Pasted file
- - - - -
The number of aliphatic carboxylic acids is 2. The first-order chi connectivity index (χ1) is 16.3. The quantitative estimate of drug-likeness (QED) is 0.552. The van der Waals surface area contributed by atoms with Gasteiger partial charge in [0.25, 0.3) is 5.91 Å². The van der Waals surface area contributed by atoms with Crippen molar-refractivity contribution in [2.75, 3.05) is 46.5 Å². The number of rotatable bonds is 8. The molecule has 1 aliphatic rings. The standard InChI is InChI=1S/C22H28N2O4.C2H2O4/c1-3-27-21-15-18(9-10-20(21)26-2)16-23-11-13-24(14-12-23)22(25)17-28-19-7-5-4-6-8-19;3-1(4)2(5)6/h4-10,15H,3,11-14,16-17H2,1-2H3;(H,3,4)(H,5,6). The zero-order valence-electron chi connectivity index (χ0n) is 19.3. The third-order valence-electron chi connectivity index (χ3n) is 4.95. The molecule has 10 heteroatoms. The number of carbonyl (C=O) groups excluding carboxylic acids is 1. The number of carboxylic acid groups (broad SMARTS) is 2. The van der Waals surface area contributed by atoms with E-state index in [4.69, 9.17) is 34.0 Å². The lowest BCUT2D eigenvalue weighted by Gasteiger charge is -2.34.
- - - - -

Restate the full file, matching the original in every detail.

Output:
The number of aliphatic carboxylic acids is 2. The first-order chi connectivity index (χ1) is 16.3. The quantitative estimate of drug-likeness (QED) is 0.552. The van der Waals surface area contributed by atoms with Gasteiger partial charge in [0.25, 0.3) is 5.91 Å². The van der Waals surface area contributed by atoms with Crippen molar-refractivity contribution in [2.75, 3.05) is 46.5 Å². The number of rotatable bonds is 8. The molecule has 1 aliphatic rings. The standard InChI is InChI=1S/C22H28N2O4.C2H2O4/c1-3-27-21-15-18(9-10-20(21)26-2)16-23-11-13-24(14-12-23)22(25)17-28-19-7-5-4-6-8-19;3-1(4)2(5)6/h4-10,15H,3,11-14,16-17H2,1-2H3;(H,3,4)(H,5,6). The zero-order valence-electron chi connectivity index (χ0n) is 19.3. The third-order valence-electron chi connectivity index (χ3n) is 4.95. The molecule has 10 heteroatoms. The number of carbonyl (C=O) groups excluding carboxylic acids is 1. The number of carboxylic acid groups (broad SMARTS) is 2. The van der Waals surface area contributed by atoms with E-state index in [4.69, 9.17) is 34.0 Å². The lowest BCUT2D eigenvalue weighted by Gasteiger charge is -2.34.